Thursday, March 3, 2022

Practice amid turmoil

 


As our hearts go out to the Ukraine people, this article is a reminder to keep our practice 'switched on' and stay alert to the human tendency towards 'us and them', even as we express that compassion. 

Amid the heart-warming expressions of solidarity, I think about the many Russian people who are protesting against this invasion - at great personal cost. Imagine deciding to protest against something your government is doing, knowing full well that you will be thrown in jail. Would you do this? 

There are also reports of Russian soldiers at a loss as to why they are there. When I try to put myself in their shoes, I can't help but think they are stuck between a rock and a hard place. Compassion follows.

Putin's behaviour must be stopped. But can we stay alert to 'othering' and resist the temptation towards in-group/out-group thinking? 

(Click on the image or click here to read the article.)

Monday, January 24, 2022

 


Yesterday the much-loved Zen Buddhist monk, Thich Nhat Hanh, passed away. As I read about it I saw this quote from him (in Elephant Journal).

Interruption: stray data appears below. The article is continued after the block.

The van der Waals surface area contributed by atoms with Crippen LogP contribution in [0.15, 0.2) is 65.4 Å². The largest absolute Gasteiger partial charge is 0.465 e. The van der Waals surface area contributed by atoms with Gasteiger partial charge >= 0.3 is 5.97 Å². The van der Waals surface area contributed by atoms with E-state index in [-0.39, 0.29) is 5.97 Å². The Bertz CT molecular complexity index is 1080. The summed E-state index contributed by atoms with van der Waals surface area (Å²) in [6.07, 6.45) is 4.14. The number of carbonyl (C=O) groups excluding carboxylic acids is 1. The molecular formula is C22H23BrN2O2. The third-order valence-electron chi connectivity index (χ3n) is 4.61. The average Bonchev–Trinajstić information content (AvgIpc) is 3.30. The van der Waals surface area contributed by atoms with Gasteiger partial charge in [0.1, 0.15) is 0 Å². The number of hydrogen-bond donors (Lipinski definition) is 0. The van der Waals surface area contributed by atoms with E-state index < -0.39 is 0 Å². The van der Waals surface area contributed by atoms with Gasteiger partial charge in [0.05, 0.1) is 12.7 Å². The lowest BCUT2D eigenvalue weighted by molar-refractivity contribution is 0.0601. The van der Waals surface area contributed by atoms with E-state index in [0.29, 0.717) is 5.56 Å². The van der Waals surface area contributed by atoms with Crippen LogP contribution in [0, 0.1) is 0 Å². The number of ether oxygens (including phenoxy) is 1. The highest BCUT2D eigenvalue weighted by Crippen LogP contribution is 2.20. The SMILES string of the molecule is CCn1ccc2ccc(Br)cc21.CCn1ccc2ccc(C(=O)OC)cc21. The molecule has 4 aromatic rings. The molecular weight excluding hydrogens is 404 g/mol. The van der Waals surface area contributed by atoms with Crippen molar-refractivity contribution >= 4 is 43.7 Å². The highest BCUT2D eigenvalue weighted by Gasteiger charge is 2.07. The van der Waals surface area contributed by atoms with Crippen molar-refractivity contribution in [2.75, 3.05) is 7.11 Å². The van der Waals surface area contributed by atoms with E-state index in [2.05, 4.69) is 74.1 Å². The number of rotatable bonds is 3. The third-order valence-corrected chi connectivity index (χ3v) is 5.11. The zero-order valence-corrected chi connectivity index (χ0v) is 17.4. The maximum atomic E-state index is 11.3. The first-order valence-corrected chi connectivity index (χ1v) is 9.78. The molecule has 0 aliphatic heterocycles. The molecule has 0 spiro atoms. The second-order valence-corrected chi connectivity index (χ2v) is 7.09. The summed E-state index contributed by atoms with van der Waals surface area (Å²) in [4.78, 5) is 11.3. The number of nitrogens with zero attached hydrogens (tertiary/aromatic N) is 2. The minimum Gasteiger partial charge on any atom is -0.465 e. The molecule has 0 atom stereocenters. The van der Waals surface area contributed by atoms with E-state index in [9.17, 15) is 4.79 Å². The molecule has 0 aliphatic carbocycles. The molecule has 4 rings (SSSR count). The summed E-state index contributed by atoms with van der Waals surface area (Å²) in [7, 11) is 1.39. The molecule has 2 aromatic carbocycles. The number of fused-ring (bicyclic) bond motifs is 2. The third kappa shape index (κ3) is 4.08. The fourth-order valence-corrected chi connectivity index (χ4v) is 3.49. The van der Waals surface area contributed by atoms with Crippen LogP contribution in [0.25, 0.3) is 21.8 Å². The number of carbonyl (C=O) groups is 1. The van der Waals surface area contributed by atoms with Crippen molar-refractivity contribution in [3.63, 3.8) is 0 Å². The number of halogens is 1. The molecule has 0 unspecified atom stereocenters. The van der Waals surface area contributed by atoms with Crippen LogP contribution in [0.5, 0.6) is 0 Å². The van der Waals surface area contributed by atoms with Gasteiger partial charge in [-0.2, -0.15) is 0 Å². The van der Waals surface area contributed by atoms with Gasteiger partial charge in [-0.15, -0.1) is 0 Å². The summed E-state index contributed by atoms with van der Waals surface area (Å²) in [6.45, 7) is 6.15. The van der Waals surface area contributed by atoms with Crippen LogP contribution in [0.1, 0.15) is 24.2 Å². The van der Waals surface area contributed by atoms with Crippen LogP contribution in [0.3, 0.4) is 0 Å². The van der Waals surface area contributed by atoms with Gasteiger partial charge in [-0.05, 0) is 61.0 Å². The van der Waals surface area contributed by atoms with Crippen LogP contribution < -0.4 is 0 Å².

Some religious folk look down on secular spirituality, seeing it as sad that we somehow miss out on 'the divine'. As if reality, right here, right now, was droll and mundane - not amazing enough.

However this reality right here, right now, is truly awe-some if we stop skimming past it and look. This world, this universe, nature, our society, our body-minds, are stupendously mind-blowing phenomena. When we truly comprehend that, there is no lack of wondrousness, of spiritual uplift. 

It's not surprising. Us humans are wired to stop paying attention to the familiar. It's a natural tendency that helped keep our ancestors alive. 

But now that we're safe, it's time to un-do that habit and consider the possibility that the drive for transcendence of this life, here, now, is a sign that we've missed the wondrousness right before our eyes. Practicing mindfulness helps us see afresh.